Call for Papers ArchiveGenre-Art and Resistance: Mass Culture and Leftist Modernisms
Organizer: Eric Keenaghan (University at Albany, SUNY)
MSA 18 Pasadena, CA
In their famous ‚??Culture Industry‚?Ě essay, Theodor Adorno and Max Horkheimer complain that mass culture (here talkies, specifically) ‚??leaves no room for imagination or reflection on the part of the audience, who is unable to respond within the structure of the film, yet deviate from its precise detail without losing the thread of the story; hence the film forces its victims to equate it directly with reality.‚?Ě Mass cultural products embody the ‚??most rigid of all styles,‚?Ě which seemingly suffers a ‚??lack of style.‚?Ě If the spontaneous response or reflective distance of audience members is disallowed, then the culture industry, especially in wartime Europe and the United States, impedes political consciousness and thus inhibits active resistance. Genre-work, lacking style and thinking and imagination, is supposedly the mediocre stuff of popular complacency.
Modernist scholars have challenged the suppositions such as Adorno and Horkheimer‚??s that avant-garde or high modernist experiment and formalism are ipso facto modes of aesthetic resistance. Critics have recuperated vernacular cultural forms and commodity culture to explore how they have informed modernist style, often with an eye toward ideological critique and sometimes social or ethical transformation. Many leftist-identified artists also drew on popular forms to develop not just identity- or class-based forms of political consciousness but also national, transnational, and cosmopolitan consciousnesses. Indeed, mass culture opened spaces in the guise of generic forms‚??potboilers, historical romances, and espionage film‚??and ‚??serious‚?Ě artists, working under noms de plumes or under their artworld and activist names, exploited these forms and worked in culture industries for the purposes of cultivating resistant popular readerships, sometimes even earning income in the process.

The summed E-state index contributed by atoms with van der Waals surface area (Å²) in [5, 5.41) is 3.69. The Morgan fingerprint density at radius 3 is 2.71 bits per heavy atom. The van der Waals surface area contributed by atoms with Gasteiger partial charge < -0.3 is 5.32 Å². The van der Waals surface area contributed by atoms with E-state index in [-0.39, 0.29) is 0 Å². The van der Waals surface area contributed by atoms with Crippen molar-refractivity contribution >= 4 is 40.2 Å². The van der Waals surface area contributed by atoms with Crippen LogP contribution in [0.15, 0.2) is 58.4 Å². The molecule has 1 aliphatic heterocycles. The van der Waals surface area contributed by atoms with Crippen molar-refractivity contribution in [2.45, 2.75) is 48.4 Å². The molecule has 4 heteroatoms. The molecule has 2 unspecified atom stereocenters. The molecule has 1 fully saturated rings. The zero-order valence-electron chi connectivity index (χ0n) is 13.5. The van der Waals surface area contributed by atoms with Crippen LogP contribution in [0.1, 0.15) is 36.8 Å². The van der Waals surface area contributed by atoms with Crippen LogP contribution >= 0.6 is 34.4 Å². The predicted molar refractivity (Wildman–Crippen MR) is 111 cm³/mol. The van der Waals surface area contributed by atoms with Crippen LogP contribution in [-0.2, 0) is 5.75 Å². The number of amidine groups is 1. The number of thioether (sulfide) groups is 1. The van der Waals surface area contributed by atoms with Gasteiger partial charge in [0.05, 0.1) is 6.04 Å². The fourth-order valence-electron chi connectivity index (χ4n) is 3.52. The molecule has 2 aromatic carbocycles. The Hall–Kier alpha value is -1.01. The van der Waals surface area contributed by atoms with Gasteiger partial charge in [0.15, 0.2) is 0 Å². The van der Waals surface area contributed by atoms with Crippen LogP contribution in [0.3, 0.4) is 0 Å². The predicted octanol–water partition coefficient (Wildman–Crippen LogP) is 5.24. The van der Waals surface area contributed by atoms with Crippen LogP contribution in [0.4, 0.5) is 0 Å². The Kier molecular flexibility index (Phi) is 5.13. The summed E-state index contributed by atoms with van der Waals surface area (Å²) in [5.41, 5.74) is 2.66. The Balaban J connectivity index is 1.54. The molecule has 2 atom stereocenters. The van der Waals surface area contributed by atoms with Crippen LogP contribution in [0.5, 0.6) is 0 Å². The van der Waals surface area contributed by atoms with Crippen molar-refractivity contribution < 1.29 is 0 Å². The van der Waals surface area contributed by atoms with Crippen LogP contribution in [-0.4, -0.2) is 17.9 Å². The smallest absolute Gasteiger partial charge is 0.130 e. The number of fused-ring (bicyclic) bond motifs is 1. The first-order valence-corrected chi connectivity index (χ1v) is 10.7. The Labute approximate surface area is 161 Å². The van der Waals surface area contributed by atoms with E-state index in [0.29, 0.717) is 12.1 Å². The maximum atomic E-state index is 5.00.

Presenters are sought for this proposed panel or roundtable (format TBD) to explore how modernist authors and artists have worked within culture industries and with its forms, rather than against them, in their development of politically leftist and other progressive projects challenging liberalist complacencies, conservative cultural and political retrogression, and/or totalitarian and fascist authoritarianism. Possible papers might include (but are not limited to) accounts of leftist and progressive authors and artists who actually worked in Western culture industries, studies of authors and artists who appropriated culture industry forms in their own experimental modes, or politically and aesthetically informed theoretic examinations of early to mid-twentieth century popular cultural forms and the cultivation of consciousness, imagination, or understanding. Strongest consideration will be given to proposals tying their subjects to considerations extending beyond author or text-specific studies. Papers that address transnational or planetary approaches to modernist studies and political literatures are also desired.
Please submit abstracts (between 200 and 300 words), along with a brief c.v., to Eric Keenaghan (firstname.lastname@example.org) by Friday April 8.
Conference Location: Pasadena, CA, USA
Conference Starts: November 17, 2016
Conference Ends: November 20, 2016
CFP Submission Deadline: April 08, 2016
For more information, contact: Eric Keenaghan